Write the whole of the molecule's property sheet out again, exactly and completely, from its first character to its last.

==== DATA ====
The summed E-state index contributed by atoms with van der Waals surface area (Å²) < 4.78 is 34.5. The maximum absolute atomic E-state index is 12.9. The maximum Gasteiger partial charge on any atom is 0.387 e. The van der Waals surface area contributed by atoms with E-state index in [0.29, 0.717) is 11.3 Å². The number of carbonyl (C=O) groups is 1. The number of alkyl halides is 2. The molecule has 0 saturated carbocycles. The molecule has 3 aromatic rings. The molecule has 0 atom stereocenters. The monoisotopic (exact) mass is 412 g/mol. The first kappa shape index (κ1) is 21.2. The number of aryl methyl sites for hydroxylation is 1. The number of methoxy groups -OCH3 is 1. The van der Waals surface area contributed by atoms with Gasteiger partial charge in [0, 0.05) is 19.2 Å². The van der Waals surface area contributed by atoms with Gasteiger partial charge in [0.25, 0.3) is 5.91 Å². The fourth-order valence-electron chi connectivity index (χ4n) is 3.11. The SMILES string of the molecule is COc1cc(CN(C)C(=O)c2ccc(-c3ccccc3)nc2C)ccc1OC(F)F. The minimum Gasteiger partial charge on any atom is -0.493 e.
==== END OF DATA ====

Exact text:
The summed E-state index contributed by atoms with van der Waals surface area (Å²) < 4.78 is 34.5. The maximum absolute atomic E-state index is 12.9. The maximum Gasteiger partial charge on any atom is 0.387 e. The van der Waals surface area contributed by atoms with E-state index in [0.29, 0.717) is 11.3 Å². The number of carbonyl (C=O) groups is 1. The number of alkyl halides is 2. The molecule has 0 saturated carbocycles. The molecule has 3 aromatic rings. The molecule has 0 atom stereocenters. The monoisotopic (exact) mass is 412 g/mol. The first kappa shape index (κ1) is 21.2. The number of aryl methyl sites for hydroxylation is 1. The number of methoxy groups -OCH3 is 1. The van der Waals surface area contributed by atoms with Gasteiger partial charge in [0, 0.05) is 19.2 Å². The van der Waals surface area contributed by atoms with Gasteiger partial charge in [0.25, 0.3) is 5.91 Å². The fourth-order valence-electron chi connectivity index (χ4n) is 3.11. The SMILES string of the molecule is COc1cc(CN(C)C(=O)c2ccc(-c3ccccc3)nc2C)ccc1OC(F)F. The minimum Gasteiger partial charge on any atom is -0.493 e.